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Frederick H. Dyer, Compendium of the War of the Rebellion: Regimental Histories 608 608 Browse Search
Col. O. M. Roberts, Confederate Military History, a library of Confederate States Military History: Volume 12.1, Alabama (ed. Clement Anselm Evans) 21 21 Browse Search
Harper's Encyclopedia of United States History (ed. Benson Lossing) 20 20 Browse Search
The Photographic History of The Civil War: in ten volumes, Thousands of Scenes Photographed 1861-65, with Text by many Special Authorities, Volume 3: The Decisive Battles. (ed. Francis Trevelyan Miller) 16 16 Browse Search
Benson J. Lossing, Pictorial Field Book of the Civil War. Volume 3. 14 14 Browse Search
The Photographic History of The Civil War: in ten volumes, Thousands of Scenes Photographed 1861-65, with Text by many Special Authorities, Volume 10: The Armies and the Leaders. (ed. Francis Trevelyan Miller) 13 13 Browse Search
The Photographic History of The Civil War: in ten volumes, Thousands of Scenes Photographed 1861-65, with Text by many Special Authorities, Volume 7: Prisons and Hospitals. (ed. Francis Trevelyan Miller) 13 13 Browse Search
Brigadier-General Ellison Capers, Confederate Military History, a library of Confederate States Military History: Volume 5, South Carolina (ed. Clement Anselm Evans) 12 12 Browse Search
Thomas Wentworth Higginson, Massachusetts in the Army and Navy during the war of 1861-1865, vol. 2 10 10 Browse Search
The Photographic History of The Civil War: in ten volumes, Thousands of Scenes Photographed 1861-65, with Text by many Special Authorities, Volume 5: Forts and Artillery. (ed. Francis Trevelyan Miller) 9 9 Browse Search
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Browsing named entities in Adam Badeau, Military history of Ulysses S. Grant from April 1861 to April 1865. Volume 2. You can also browse the collection for April, 1865 AD or search for April, 1865 AD in all documents.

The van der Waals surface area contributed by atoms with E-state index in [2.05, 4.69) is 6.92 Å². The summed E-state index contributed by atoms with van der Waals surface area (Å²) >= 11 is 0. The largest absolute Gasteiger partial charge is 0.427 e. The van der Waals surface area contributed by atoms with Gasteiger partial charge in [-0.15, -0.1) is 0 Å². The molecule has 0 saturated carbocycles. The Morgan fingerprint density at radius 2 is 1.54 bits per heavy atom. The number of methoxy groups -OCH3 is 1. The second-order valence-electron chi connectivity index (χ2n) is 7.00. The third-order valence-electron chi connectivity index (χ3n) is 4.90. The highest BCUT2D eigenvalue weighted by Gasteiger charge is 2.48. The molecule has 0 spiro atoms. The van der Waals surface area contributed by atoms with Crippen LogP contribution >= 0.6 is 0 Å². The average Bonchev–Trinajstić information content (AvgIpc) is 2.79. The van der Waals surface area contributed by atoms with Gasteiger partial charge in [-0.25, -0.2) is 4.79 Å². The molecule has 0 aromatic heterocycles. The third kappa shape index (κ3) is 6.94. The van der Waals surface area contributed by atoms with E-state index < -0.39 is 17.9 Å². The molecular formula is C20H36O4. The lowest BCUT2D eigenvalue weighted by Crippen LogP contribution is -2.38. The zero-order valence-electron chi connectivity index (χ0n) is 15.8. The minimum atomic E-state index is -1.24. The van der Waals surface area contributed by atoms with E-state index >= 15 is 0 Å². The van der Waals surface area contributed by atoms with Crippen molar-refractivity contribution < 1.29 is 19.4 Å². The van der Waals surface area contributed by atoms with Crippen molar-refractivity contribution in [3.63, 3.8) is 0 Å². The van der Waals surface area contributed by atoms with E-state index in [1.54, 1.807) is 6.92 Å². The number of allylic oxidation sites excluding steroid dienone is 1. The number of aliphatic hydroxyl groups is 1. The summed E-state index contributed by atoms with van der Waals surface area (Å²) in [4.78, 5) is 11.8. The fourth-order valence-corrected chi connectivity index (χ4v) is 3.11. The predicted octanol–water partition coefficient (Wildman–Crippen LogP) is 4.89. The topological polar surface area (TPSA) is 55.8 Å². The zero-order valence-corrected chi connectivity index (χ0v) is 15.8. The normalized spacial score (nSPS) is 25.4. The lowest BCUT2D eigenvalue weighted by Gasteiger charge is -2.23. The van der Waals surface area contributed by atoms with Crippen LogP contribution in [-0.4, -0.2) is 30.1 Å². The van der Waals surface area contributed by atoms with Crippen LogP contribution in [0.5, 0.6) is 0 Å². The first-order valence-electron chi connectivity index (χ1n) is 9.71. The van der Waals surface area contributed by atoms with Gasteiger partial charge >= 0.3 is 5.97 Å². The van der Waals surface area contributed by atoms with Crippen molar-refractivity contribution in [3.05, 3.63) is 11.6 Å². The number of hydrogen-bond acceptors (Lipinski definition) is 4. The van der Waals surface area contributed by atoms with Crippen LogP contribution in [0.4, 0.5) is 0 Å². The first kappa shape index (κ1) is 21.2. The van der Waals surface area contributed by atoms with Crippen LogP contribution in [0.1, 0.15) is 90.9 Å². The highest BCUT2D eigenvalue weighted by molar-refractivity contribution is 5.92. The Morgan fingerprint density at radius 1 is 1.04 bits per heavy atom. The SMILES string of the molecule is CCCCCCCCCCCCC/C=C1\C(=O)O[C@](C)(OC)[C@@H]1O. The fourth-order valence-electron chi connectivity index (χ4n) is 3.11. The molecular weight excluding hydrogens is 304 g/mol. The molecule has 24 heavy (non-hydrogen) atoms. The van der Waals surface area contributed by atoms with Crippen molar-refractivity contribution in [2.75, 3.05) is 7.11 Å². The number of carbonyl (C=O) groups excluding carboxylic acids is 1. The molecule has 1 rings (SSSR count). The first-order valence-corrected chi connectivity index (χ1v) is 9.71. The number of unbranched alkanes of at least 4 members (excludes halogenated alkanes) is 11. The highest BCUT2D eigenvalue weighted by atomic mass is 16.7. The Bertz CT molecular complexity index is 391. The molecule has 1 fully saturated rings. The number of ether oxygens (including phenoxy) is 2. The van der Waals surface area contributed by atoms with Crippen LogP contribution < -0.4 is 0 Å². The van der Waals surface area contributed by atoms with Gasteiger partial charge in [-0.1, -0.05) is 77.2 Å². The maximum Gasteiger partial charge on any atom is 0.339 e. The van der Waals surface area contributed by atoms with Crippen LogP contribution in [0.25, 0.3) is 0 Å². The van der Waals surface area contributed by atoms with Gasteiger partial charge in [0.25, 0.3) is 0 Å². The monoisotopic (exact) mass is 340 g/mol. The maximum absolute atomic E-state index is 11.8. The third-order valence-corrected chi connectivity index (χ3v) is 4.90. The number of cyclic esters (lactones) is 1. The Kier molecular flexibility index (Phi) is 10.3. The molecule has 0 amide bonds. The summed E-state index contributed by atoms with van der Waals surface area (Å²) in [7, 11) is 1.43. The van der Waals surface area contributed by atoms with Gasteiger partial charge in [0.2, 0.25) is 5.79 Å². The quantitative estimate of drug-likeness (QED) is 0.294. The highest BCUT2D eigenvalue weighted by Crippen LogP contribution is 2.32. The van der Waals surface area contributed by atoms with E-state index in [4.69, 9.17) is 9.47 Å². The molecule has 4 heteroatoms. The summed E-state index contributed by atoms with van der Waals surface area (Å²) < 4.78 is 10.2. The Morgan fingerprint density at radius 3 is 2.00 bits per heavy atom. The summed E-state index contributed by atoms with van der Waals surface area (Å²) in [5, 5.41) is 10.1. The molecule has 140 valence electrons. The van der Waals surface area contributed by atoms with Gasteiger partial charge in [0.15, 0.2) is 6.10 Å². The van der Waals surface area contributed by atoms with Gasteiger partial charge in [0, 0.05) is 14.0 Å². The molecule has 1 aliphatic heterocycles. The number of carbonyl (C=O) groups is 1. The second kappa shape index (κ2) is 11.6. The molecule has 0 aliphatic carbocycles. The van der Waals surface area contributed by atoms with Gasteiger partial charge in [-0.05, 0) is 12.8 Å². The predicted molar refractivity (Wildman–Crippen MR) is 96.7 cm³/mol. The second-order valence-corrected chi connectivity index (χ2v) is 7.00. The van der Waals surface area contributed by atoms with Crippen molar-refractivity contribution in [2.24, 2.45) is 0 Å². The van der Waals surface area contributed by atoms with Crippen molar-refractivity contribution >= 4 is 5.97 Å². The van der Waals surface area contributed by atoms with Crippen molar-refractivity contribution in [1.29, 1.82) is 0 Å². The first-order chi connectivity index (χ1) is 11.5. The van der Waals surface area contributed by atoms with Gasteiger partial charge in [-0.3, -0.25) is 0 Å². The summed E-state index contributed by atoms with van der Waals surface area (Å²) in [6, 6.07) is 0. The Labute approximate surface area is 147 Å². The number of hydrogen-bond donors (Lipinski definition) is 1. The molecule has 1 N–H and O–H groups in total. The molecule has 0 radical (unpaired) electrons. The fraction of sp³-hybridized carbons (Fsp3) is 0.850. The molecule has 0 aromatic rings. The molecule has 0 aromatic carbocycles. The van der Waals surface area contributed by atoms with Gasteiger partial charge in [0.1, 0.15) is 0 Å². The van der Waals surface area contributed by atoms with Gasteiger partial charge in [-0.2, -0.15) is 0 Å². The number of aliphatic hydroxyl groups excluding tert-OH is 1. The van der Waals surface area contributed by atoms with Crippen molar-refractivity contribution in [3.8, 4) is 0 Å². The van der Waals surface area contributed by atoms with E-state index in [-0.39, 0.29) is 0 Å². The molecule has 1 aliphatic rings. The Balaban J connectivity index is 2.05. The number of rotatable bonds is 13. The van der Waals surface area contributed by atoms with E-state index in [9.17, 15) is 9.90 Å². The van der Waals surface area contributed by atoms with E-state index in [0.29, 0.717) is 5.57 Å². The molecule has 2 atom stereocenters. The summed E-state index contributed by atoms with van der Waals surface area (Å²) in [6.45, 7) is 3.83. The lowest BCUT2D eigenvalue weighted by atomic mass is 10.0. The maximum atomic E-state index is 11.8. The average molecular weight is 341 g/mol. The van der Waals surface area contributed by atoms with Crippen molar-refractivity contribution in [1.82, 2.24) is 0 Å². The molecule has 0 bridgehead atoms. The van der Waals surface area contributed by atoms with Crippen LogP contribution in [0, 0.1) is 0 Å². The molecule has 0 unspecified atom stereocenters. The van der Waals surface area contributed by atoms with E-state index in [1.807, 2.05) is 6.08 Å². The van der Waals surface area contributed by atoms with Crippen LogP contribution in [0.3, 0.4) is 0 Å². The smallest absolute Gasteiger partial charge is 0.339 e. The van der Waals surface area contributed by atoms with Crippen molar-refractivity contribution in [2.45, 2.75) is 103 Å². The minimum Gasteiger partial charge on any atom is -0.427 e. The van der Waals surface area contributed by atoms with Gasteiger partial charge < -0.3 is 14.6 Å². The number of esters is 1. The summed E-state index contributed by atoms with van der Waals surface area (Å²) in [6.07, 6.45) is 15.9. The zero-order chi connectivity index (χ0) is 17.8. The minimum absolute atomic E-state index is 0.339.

Your search returned 5 results in 5 document sections:

her on the banks of the Appomattox, like mailed champions armed to the teeth, while Richmond, the prize of the struggle, waited apart, till her fate should be decided. The map of the battle of Five Forks shows the fortifications around Petersburg, and that of the Appomattox campaign those around Richmond. On the 31st of October, 1864, there were one hundred and fifty-three pieces in position on the national lines, of which twenty were field artillery; and at the fall of Richmond, in April, 1865, one hundred and seventy-five guns were captured, of which forty-one were either 6 or 12 pounders. This does not include the artillery found in the city, nor that taken in the field. In my account of the works around Richmond and Petersburg, I have made free use of papers by Major-General Wright, Chief of Engineers, United States Army, and Lieutenant-Colonel Michie, also of the Engineers, published in the Report on the Defences of Washington, by Major-General Barnard, of the same corp